After investigating 35 reported articles written by Membis between 2009 and 2010, the News found no evidence of fabrication in her work. All sources quoted were real people, but three of them raised concerns about the way their words were represented. The paper’s fact-checking process also uncovered several errors in Membis’ work.

As with the recent plagiarism at The State Press at Arizona State University, the Yale paper did a good job of investigating previous work and sharing the results with readers.

In one disconcerting example of quotation issues found by the paper, Membis changed and added words to an emailed statement from a source. Read more

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jonahlehrer

Wired.com investigator on latest Jonah Lehrer plagiarism: ‘I think the safety net has eroded’

Longtime science journalist Charles Seife was vaguely familiar with Jonah Lehrer’s work before Wired.com asked him two weeks ago to investigate a sample of blog posts for plagiarism, fabrication and other shortcuts.

“I didn’t have any pre-existing thoughts that this was a bad journalist,” Seife said by phone Friday night. “You go in really trying to prove innocence rather than guilt.”

But Seife found problems in 17 of the 18 blog posts he reviewed. In three of those posts, Lehrer plagiarized from other writers, in five he used verbatim portions of press releases, and in 14 posts he recycled his own writing from previously published pieces. It was this recycling, first reported by Jim Romenesko on June 19, that started the cascade of investigations and revelations about Lehrer’s books and his work for The New Yorker and Wired.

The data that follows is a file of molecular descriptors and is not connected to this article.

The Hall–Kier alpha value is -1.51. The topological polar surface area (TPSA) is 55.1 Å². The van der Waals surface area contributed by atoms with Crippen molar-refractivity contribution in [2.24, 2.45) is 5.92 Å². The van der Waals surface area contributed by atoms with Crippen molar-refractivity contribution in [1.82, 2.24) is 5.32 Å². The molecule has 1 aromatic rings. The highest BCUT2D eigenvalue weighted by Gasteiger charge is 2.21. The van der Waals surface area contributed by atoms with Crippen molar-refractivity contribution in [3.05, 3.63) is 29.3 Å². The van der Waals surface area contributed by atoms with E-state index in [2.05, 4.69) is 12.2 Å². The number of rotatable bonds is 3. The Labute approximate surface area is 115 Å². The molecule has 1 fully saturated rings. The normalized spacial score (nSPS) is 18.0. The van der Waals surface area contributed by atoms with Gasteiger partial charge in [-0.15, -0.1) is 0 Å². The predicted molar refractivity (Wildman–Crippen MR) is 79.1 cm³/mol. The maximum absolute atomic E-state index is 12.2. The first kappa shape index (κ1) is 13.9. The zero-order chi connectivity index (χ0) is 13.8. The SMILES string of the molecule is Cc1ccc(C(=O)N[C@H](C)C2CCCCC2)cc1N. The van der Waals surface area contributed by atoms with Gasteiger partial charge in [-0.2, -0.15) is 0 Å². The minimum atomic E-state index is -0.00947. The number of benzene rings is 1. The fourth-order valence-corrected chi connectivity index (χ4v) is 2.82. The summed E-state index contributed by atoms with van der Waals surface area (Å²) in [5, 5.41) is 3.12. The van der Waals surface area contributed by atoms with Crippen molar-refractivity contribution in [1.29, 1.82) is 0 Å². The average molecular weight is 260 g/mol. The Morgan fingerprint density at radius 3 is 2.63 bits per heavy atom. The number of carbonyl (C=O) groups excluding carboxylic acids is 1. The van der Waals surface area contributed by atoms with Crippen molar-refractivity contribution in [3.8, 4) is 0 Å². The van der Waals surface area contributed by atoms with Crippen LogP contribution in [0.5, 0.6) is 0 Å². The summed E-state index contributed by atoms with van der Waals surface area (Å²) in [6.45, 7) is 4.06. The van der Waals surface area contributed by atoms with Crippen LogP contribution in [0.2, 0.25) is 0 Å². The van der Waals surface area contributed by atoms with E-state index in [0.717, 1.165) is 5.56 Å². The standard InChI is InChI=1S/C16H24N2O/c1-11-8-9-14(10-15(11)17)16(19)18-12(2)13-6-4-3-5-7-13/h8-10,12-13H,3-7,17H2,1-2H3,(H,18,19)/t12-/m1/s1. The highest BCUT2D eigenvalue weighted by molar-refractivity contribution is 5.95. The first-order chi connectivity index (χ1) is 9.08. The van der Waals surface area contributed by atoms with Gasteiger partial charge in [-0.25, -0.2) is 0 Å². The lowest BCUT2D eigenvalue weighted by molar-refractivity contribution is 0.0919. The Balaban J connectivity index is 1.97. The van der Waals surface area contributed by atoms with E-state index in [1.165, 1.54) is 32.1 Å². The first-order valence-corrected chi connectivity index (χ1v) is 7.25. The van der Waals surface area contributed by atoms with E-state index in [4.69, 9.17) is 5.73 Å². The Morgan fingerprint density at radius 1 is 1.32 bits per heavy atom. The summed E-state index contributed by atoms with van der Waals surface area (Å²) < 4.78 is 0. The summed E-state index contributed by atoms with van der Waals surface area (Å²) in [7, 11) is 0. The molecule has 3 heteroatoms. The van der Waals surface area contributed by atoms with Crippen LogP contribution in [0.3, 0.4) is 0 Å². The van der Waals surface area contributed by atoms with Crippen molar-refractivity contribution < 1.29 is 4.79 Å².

Seife’s investigation was not published on Wired.com, though. Instead, his findings were published on Slate at virtually the same time that Wired.com Editor-in-Chief Evan Hansen published a statement acknowledging the problems with Lehrer’s work and the end of Wired’s relationship with the writer. Read more

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jonahlehrer

Wired severs ties with Jonah Lehrer after investigator finds 22 more examples of plagiarism, recycling

Slate | Wired
Wired.com asked NYU journalism professor Charles Seife to investigate Jonah Lehrer’s work for the website after it was revealed that the writer had recycled some of his own material for New Yorker posts and had fabricated quotes in one of his books. For reasons that are unclear, Wired.com did not publish the results of Seife’s investigation, but Slate did.

Seife reviewed 18 posts and found 14 instances in which Lehrer recycled his own work, five posts that included material directly from press releases, three posts that plagiarized from other writers, four posts with problematic quotations and four that had problematic facts. Here’s a table summarizing his findings: Read more